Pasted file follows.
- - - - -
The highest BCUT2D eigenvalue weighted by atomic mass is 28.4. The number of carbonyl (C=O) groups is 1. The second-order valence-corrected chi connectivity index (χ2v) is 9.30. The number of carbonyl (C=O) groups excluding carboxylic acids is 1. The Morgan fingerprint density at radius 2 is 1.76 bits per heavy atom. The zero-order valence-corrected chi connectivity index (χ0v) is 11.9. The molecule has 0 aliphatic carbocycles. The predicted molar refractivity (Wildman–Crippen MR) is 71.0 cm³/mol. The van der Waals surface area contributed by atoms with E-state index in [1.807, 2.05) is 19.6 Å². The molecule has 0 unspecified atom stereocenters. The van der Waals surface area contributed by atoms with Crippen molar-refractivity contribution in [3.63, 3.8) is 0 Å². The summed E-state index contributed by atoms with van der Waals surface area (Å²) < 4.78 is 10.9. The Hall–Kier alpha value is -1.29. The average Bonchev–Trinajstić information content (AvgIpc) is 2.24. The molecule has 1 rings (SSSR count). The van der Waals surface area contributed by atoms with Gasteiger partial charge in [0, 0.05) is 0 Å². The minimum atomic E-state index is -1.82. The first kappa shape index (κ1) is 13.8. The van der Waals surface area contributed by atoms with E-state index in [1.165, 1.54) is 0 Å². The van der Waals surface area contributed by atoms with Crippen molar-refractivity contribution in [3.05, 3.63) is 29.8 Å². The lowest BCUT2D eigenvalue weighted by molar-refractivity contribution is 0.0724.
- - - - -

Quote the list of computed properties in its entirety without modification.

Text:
The highest BCUT2D eigenvalue weighted by atomic mass is 28.4. The number of carbonyl (C=O) groups is 1. The second-order valence-corrected chi connectivity index (χ2v) is 9.30. The number of carbonyl (C=O) groups excluding carboxylic acids is 1. The Morgan fingerprint density at radius 2 is 1.76 bits per heavy atom. The zero-order valence-corrected chi connectivity index (χ0v) is 11.9. The molecule has 0 aliphatic carbocycles. The predicted molar refractivity (Wildman–Crippen MR) is 71.0 cm³/mol. The van der Waals surface area contributed by atoms with E-state index in [1.807, 2.05) is 19.6 Å². The molecule has 0 unspecified atom stereocenters. The van der Waals surface area contributed by atoms with Crippen molar-refractivity contribution in [3.63, 3.8) is 0 Å². The summed E-state index contributed by atoms with van der Waals surface area (Å²) < 4.78 is 10.9. The Hall–Kier alpha value is -1.29. The average Bonchev–Trinajstić information content (AvgIpc) is 2.24. The molecule has 1 rings (SSSR count). The van der Waals surface area contributed by atoms with Gasteiger partial charge in [0, 0.05) is 0 Å². The minimum atomic E-state index is -1.82. The first kappa shape index (κ1) is 13.8. The van der Waals surface area contributed by atoms with E-state index in [1.165, 1.54) is 0 Å². The van der Waals surface area contributed by atoms with Crippen molar-refractivity contribution in [3.05, 3.63) is 29.8 Å². The lowest BCUT2D eigenvalue weighted by molar-refractivity contribution is 0.0724.